• MADCA secretary general Joseph Karisa Mwarandu said the museum will serve as a centre of cultural excellence and be used by students, researchers and tourists.
• Ecotourism facilities should also be set up.
Mijikenda Kaya elders have asked the government set up a museum in Shakahola to honour freedom fighter Mekatilili Wa Menza and other anticolonialists.
Malindi District Cultural Association elders said Mekatilili led the fight against British colonialists but there's no memorial for her acts of bravery.
MADCA secretary general Joseph Karisa Mwarandu said the museum will serve as a centre of cultural excellence and be used by students, researchers and tourists. Ecotourism facilities should also be set up.
The elders spoke during the annual Mkeatilili Menza Festival at Shakahola in Mafarini constituency. Malindi District Cultural Association has held the festival since 2004.
Mekatilili Menza led a rebellion against the British on August 13, 1913. The uprising by the Giriama was called 'Kondo ya Chembe' or War of Chembe.
She led a group of warriors to storm a baraza at Shakahola organised by British District Commissioner Aurthur Champion to recruit men into slavery.
During the baraza, Mekatilili brought a mother hen and her chicks and challenged the DC to pick one. The mother fought back.
Mekatilili then slapped the British DC which led to her arrest and detention by the colonial government.
MADCA chair Emmanuel Mnyaya said Mekatilili fought for good leadership after the colonialist crushed the Kaya system of governance.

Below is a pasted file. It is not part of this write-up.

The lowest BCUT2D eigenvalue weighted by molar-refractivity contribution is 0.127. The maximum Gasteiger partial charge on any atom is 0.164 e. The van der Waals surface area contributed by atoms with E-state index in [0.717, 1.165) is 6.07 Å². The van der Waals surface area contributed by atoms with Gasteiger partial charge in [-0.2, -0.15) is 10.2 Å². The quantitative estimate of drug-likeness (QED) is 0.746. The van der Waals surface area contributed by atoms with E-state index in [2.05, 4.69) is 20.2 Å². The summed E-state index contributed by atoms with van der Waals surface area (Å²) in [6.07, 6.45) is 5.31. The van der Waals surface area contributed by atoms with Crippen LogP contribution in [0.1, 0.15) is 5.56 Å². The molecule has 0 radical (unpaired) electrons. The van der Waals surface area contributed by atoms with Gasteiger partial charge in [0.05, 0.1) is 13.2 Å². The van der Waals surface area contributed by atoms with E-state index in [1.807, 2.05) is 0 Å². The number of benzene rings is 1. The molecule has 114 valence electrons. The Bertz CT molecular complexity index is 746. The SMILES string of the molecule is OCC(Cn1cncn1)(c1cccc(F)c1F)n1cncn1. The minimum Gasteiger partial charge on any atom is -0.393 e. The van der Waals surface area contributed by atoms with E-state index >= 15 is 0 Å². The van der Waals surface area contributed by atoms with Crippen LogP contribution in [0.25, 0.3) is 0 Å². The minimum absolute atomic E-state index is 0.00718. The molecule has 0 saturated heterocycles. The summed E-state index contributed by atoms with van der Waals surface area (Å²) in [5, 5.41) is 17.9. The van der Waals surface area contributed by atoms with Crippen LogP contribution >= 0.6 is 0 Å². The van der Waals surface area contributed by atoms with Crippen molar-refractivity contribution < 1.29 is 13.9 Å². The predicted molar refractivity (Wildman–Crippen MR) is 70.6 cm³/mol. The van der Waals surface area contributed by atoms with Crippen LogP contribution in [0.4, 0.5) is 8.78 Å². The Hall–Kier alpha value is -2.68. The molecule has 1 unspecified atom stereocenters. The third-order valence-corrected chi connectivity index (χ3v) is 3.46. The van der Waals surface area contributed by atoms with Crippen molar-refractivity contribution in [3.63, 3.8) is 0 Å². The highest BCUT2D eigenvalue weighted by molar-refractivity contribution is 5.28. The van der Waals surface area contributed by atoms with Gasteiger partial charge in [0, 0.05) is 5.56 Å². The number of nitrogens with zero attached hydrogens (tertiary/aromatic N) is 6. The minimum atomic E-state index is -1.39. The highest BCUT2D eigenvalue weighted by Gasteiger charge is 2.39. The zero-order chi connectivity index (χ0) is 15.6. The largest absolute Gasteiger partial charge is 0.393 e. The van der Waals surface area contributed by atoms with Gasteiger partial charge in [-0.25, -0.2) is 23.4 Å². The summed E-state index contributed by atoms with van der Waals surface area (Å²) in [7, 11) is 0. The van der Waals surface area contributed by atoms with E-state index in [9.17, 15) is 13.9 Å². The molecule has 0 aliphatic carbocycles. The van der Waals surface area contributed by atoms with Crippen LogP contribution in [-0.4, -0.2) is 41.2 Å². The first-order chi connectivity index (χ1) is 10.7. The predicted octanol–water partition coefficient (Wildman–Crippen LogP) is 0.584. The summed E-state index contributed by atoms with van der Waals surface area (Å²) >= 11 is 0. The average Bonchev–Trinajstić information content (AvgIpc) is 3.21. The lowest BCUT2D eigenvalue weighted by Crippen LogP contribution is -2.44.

Mnyaya said Google last week recognised the heroine in a doodle but locals leaders have not recognised her scarfice.
“Up to now the area where celebrations are being held are in a pathetic state. Even though there is Covid-19 pandemic it's not an excuse. I would like to urge our leaders in Kenya to know that the offices they hold now were made possible by efforts of Mekatilili Menza and other heroes,” he said.
Mnyaya said freedom fighters should be recognised and the areas where many were buried to be recognised and set up as monuments.
He said leaders should not forget their history when in offices, driving luxurious vehicles and earning huge salaries.
Mwarandu said this year's Mekatilili festival was brief due to the pandemic.
The Mijikenda elders first paid respect to the heroine at the statue of Mekatilili at Uhuru Gardens Malindi before going to Shakahola for the climax of the fete.
At Shakahola women conducted rituals and danced the Kifudu song which was played by Mekatilili before the Gohu or Mijikenda.
Elderly men responsible for oaths and medicine men also did their rituals and conducted prayers.
Mwarandu said currently they have acquired the land and were setting up boundaries at the site .
He said we require many heroes and heroines in Kenya because a country without them when they are needed will not be available.
The secretary general said there is need for the area to be fully registered and a museum to be set up for Mekatilili Menza and all freedom fighters of the country for the future generation to learn.
“Kenyans should honour the heroes and heroines because there would be no government or flag had it not been for the heroes of the country,” he said.
He said they had talked to the community who own the land who are willing to sell it to them. Once they own the land with documents it will be easier to set up a museum without any worry.
“Our aim is to set up a pillar in memory of Mekatilili Menza and a centre for Mijikenda culture of the Coast,” he said.